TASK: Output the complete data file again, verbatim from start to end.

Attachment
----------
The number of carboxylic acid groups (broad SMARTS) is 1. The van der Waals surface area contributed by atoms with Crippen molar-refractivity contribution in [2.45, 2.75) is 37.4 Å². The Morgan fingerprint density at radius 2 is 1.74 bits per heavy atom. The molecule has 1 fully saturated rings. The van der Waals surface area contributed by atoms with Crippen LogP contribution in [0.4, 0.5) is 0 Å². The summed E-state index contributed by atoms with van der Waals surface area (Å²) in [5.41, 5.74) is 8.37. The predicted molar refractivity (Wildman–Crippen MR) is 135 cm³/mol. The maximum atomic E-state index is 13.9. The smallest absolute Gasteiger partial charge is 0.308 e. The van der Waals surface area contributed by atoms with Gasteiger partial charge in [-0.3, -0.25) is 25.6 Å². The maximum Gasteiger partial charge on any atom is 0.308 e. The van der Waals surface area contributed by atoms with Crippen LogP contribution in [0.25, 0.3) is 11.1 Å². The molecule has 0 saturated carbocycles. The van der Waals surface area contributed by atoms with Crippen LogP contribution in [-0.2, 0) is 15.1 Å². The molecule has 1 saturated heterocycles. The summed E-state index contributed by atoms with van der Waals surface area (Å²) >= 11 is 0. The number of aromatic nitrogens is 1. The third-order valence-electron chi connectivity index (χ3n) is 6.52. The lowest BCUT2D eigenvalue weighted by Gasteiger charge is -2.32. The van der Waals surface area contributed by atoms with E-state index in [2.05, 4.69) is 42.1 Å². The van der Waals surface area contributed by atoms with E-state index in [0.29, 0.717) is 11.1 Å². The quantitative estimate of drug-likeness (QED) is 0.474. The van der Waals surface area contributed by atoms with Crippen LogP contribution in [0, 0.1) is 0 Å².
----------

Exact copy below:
The number of carboxylic acid groups (broad SMARTS) is 1. The van der Waals surface area contributed by atoms with Crippen molar-refractivity contribution in [2.45, 2.75) is 37.4 Å². The Morgan fingerprint density at radius 2 is 1.74 bits per heavy atom. The molecule has 1 fully saturated rings. The van der Waals surface area contributed by atoms with Crippen LogP contribution in [0.4, 0.5) is 0 Å². The summed E-state index contributed by atoms with van der Waals surface area (Å²) in [5.41, 5.74) is 8.37. The predicted molar refractivity (Wildman–Crippen MR) is 135 cm³/mol. The maximum atomic E-state index is 13.9. The smallest absolute Gasteiger partial charge is 0.308 e. The van der Waals surface area contributed by atoms with Gasteiger partial charge in [-0.3, -0.25) is 25.6 Å². The maximum Gasteiger partial charge on any atom is 0.308 e. The van der Waals surface area contributed by atoms with Crippen LogP contribution in [0.25, 0.3) is 11.1 Å². The molecule has 0 saturated carbocycles. The van der Waals surface area contributed by atoms with Crippen LogP contribution in [-0.2, 0) is 15.1 Å². The molecule has 1 saturated heterocycles. The summed E-state index contributed by atoms with van der Waals surface area (Å²) >= 11 is 0. The number of aromatic nitrogens is 1. The third-order valence-electron chi connectivity index (χ3n) is 6.52. The lowest BCUT2D eigenvalue weighted by Gasteiger charge is -2.32. The van der Waals surface area contributed by atoms with E-state index in [2.05, 4.69) is 42.1 Å². The van der Waals surface area contributed by atoms with E-state index in [0.29, 0.717) is 11.1 Å². The quantitative estimate of drug-likeness (QED) is 0.474. The van der Waals surface area contributed by atoms with Crippen LogP contribution in [0, 0.1) is 0 Å².